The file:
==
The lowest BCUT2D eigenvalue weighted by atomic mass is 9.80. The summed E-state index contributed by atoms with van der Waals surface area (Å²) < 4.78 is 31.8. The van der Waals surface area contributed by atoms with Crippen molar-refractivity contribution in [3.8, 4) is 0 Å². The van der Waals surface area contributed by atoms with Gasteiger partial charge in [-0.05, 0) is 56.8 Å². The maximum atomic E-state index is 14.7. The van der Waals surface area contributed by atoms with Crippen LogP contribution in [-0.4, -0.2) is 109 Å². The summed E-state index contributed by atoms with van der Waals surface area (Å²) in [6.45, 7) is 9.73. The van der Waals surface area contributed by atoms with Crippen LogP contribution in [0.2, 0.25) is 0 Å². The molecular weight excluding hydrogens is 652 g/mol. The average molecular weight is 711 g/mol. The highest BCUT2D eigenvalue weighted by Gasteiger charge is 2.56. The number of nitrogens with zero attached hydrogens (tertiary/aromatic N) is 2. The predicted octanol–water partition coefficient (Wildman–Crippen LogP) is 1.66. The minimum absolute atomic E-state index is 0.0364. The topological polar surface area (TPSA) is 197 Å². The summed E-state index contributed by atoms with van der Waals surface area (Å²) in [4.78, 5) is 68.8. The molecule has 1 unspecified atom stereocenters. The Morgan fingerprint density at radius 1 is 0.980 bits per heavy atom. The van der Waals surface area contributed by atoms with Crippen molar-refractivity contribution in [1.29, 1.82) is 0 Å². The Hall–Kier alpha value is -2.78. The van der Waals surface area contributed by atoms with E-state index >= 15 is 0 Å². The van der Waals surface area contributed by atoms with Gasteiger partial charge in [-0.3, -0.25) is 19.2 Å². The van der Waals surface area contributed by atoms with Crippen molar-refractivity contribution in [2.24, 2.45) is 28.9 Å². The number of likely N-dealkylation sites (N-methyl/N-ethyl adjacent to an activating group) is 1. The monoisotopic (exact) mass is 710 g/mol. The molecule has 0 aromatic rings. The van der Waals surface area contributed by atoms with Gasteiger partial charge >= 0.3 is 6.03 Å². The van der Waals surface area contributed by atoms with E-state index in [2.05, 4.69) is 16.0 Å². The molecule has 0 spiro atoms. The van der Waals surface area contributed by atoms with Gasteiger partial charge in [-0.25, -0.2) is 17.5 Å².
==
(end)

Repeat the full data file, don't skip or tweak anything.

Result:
The lowest BCUT2D eigenvalue weighted by atomic mass is 9.80. The summed E-state index contributed by atoms with van der Waals surface area (Å²) < 4.78 is 31.8. The van der Waals surface area contributed by atoms with Crippen molar-refractivity contribution in [3.8, 4) is 0 Å². The van der Waals surface area contributed by atoms with Gasteiger partial charge in [-0.05, 0) is 56.8 Å². The maximum atomic E-state index is 14.7. The van der Waals surface area contributed by atoms with Crippen LogP contribution in [-0.4, -0.2) is 109 Å². The summed E-state index contributed by atoms with van der Waals surface area (Å²) in [6.45, 7) is 9.73. The van der Waals surface area contributed by atoms with Crippen LogP contribution in [0.2, 0.25) is 0 Å². The molecular weight excluding hydrogens is 652 g/mol. The average molecular weight is 711 g/mol. The highest BCUT2D eigenvalue weighted by Gasteiger charge is 2.56. The number of nitrogens with zero attached hydrogens (tertiary/aromatic N) is 2. The predicted octanol–water partition coefficient (Wildman–Crippen LogP) is 1.66. The minimum absolute atomic E-state index is 0.0364. The topological polar surface area (TPSA) is 197 Å². The summed E-state index contributed by atoms with van der Waals surface area (Å²) in [4.78, 5) is 68.8. The molecule has 1 unspecified atom stereocenters. The Morgan fingerprint density at radius 1 is 0.980 bits per heavy atom. The van der Waals surface area contributed by atoms with Crippen molar-refractivity contribution in [1.29, 1.82) is 0 Å². The Hall–Kier alpha value is -2.78. The van der Waals surface area contributed by atoms with E-state index >= 15 is 0 Å². The van der Waals surface area contributed by atoms with Gasteiger partial charge in [-0.3, -0.25) is 19.2 Å². The van der Waals surface area contributed by atoms with Crippen molar-refractivity contribution in [2.24, 2.45) is 28.9 Å². The number of likely N-dealkylation sites (N-methyl/N-ethyl adjacent to an activating group) is 1. The monoisotopic (exact) mass is 710 g/mol. The molecule has 0 aromatic rings. The van der Waals surface area contributed by atoms with Gasteiger partial charge >= 0.3 is 6.03 Å². The van der Waals surface area contributed by atoms with E-state index in [2.05, 4.69) is 16.0 Å². The molecule has 0 spiro atoms. The van der Waals surface area contributed by atoms with Gasteiger partial charge in [-0.25, -0.2) is 17.5 Å².